Date of Completion


Embargo Period



Dr. Lawrence Armstrong, Dr. Robert Huggins

Field of Study


Open Access

Open Access


The Effect of Heat Acclimation on Hand Cooling Efficacy During Exercise Heat Stress

Adams EL, Vandermark LW, Pryor JL, Pryor RR, Vanscoy RM, Denegar CR, Huggins RA, Armstrong LE, Casa DJ. Korey Stringer Institute, Department of Kinesiology, University of Connecticut, Storrs, CT.

CONTEXT: Heat acclimation (HA) and body cooling during exercise in the heat both help to mitigate the rise in body temperature; however, the effects of HA and hand cooling combined remain unexplored. OBJECTIVE: To determine the separate and combined effects of HA and hand cooling efficacy, during and after exercise in the heat. DESIGN: Randomized, counterbalanced, crossover design. SETTING: Research laboratory. PARTICIPANTS: Seventeen non-HA (NHA) males (mean±SE; age, 23±1y; height, 179.5±1.6cm; mass, 75.30±2.27kg; VO2 max, 54±1.3ml/kg/min) completed 2 pre-HA heat stress tests (HST1 and HST2), 10 days of HA, and 2 post-HA heat stress tests (HST3 and HST4) in an environmental chamber (40°C; 40%RH). INTERVENTION: HST consisted of two 60-min bouts of treadmill exercise (~45% VO2 max, 2%grade) with 10-min of hand cooling or passive rest following each bout. HA sessions consisted of 90-240 min of treadmill or stationary bike exercise at various intensities. MAIN OUTCOME MEASURES: Cooling rate, hand grip strength, hand volume, palm surface area, and physiological and perceptual measures associated with HA. A 3-way (acclimation x cooling x bout) repeated measures ANOVA with Fishers LSD post hoc (α RESULTS: Compared to NHA, once HA, participants experienced a lower rectal temperature (39.21±0.18°C vs. 38.66±0.15°C, p≤0.05) and heart rate (158±5bpm vs.140±5bpm, p0.05). CONCLUSIONS: Hand cooling improved cooling rates, beyond that of passive rest, in NHA conditions, however, no benefits occurred after HA. Passive cooling after HA provided the greatest cooling rate.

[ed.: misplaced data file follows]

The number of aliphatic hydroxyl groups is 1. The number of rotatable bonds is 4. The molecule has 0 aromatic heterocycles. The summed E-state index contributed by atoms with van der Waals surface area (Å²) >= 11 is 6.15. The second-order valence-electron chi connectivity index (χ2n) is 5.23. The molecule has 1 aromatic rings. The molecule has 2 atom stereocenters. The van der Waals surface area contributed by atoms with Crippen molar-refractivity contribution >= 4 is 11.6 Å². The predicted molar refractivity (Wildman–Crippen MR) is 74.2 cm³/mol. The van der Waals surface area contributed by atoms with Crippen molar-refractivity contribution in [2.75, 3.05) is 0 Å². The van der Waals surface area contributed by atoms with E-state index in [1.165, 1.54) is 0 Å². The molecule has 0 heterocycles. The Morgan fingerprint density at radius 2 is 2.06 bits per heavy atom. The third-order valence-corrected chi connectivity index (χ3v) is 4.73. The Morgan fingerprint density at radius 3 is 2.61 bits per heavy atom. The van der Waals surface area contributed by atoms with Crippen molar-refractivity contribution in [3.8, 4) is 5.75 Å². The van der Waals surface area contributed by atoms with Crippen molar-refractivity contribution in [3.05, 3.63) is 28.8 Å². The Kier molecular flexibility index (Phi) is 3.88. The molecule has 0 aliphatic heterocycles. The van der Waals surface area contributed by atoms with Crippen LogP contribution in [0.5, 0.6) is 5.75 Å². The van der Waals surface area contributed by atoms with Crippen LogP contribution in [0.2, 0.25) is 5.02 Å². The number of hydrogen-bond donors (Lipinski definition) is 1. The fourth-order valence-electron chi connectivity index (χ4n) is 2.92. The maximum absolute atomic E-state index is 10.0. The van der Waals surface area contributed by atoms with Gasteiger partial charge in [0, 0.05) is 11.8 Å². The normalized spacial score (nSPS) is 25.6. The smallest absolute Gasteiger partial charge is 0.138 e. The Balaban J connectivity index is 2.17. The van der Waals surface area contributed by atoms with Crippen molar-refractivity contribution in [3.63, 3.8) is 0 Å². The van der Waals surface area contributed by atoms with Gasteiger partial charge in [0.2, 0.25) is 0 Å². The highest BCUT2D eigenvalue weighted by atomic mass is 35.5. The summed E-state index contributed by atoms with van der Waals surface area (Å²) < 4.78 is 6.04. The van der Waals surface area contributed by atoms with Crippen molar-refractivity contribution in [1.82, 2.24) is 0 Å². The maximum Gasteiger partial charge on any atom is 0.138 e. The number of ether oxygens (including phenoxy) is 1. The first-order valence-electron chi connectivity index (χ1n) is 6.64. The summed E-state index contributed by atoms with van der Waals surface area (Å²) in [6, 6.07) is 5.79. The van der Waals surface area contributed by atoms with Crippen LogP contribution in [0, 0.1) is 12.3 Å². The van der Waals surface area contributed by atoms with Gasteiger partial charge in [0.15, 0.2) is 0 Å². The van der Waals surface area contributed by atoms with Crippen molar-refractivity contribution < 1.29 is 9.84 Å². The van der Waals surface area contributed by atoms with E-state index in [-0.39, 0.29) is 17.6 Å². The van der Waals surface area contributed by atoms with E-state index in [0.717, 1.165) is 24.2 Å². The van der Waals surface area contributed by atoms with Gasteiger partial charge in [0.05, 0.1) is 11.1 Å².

Key Words: rectal temperature, cooling rate, grip strength, hyperthermia, peripheral cooling

Major Advisor

Dr. Douglas Casa